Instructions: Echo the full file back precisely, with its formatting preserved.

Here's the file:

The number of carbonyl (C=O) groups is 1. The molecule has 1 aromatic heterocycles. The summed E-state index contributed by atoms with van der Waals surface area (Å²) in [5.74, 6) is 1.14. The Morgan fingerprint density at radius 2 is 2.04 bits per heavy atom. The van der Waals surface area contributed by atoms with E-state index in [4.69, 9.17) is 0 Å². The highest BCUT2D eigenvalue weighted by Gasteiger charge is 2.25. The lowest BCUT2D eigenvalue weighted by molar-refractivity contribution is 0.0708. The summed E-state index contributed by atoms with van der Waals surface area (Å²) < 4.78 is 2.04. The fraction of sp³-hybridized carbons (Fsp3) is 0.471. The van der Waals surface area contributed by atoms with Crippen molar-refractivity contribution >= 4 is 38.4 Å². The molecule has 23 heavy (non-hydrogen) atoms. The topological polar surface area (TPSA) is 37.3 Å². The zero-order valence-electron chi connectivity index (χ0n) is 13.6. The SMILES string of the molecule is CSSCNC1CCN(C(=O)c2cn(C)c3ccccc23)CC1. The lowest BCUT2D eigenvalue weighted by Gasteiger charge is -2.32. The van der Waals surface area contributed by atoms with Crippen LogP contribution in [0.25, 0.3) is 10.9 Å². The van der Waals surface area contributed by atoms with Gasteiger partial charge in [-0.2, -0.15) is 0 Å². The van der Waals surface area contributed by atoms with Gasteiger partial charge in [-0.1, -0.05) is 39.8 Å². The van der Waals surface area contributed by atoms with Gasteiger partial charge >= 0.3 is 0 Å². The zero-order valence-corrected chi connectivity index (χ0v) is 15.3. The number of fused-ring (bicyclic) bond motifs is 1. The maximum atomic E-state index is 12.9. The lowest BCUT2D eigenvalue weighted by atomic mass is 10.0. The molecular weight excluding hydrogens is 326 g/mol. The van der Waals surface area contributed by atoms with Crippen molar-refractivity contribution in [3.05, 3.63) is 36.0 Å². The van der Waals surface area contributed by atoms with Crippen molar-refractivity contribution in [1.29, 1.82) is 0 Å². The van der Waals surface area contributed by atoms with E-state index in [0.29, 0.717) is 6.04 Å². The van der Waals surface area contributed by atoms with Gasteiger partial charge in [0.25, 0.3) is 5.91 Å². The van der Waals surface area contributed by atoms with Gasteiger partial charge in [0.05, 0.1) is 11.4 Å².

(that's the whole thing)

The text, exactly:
The number of carbonyl (C=O) groups is 1. The molecule has 1 aromatic heterocycles. The summed E-state index contributed by atoms with van der Waals surface area (Å²) in [5.74, 6) is 1.14. The Morgan fingerprint density at radius 2 is 2.04 bits per heavy atom. The van der Waals surface area contributed by atoms with E-state index in [4.69, 9.17) is 0 Å². The highest BCUT2D eigenvalue weighted by Gasteiger charge is 2.25. The lowest BCUT2D eigenvalue weighted by molar-refractivity contribution is 0.0708. The summed E-state index contributed by atoms with van der Waals surface area (Å²) < 4.78 is 2.04. The fraction of sp³-hybridized carbons (Fsp3) is 0.471. The van der Waals surface area contributed by atoms with Crippen molar-refractivity contribution >= 4 is 38.4 Å². The molecule has 23 heavy (non-hydrogen) atoms. The topological polar surface area (TPSA) is 37.3 Å². The zero-order valence-electron chi connectivity index (χ0n) is 13.6. The SMILES string of the molecule is CSSCNC1CCN(C(=O)c2cn(C)c3ccccc23)CC1. The lowest BCUT2D eigenvalue weighted by Gasteiger charge is -2.32. The van der Waals surface area contributed by atoms with Crippen LogP contribution in [0.25, 0.3) is 10.9 Å². The van der Waals surface area contributed by atoms with Gasteiger partial charge in [-0.2, -0.15) is 0 Å². The van der Waals surface area contributed by atoms with Gasteiger partial charge in [-0.1, -0.05) is 39.8 Å². The van der Waals surface area contributed by atoms with Gasteiger partial charge >= 0.3 is 0 Å². The zero-order valence-corrected chi connectivity index (χ0v) is 15.3. The number of fused-ring (bicyclic) bond motifs is 1. The maximum atomic E-state index is 12.9. The lowest BCUT2D eigenvalue weighted by atomic mass is 10.0. The molecular weight excluding hydrogens is 326 g/mol. The van der Waals surface area contributed by atoms with Crippen molar-refractivity contribution in [3.05, 3.63) is 36.0 Å². The van der Waals surface area contributed by atoms with Crippen molar-refractivity contribution in [1.29, 1.82) is 0 Å². The van der Waals surface area contributed by atoms with E-state index in [0.29, 0.717) is 6.04 Å². The van der Waals surface area contributed by atoms with Gasteiger partial charge in [0.25, 0.3) is 5.91 Å². The van der Waals surface area contributed by atoms with Gasteiger partial charge in [0.05, 0.1) is 11.4 Å².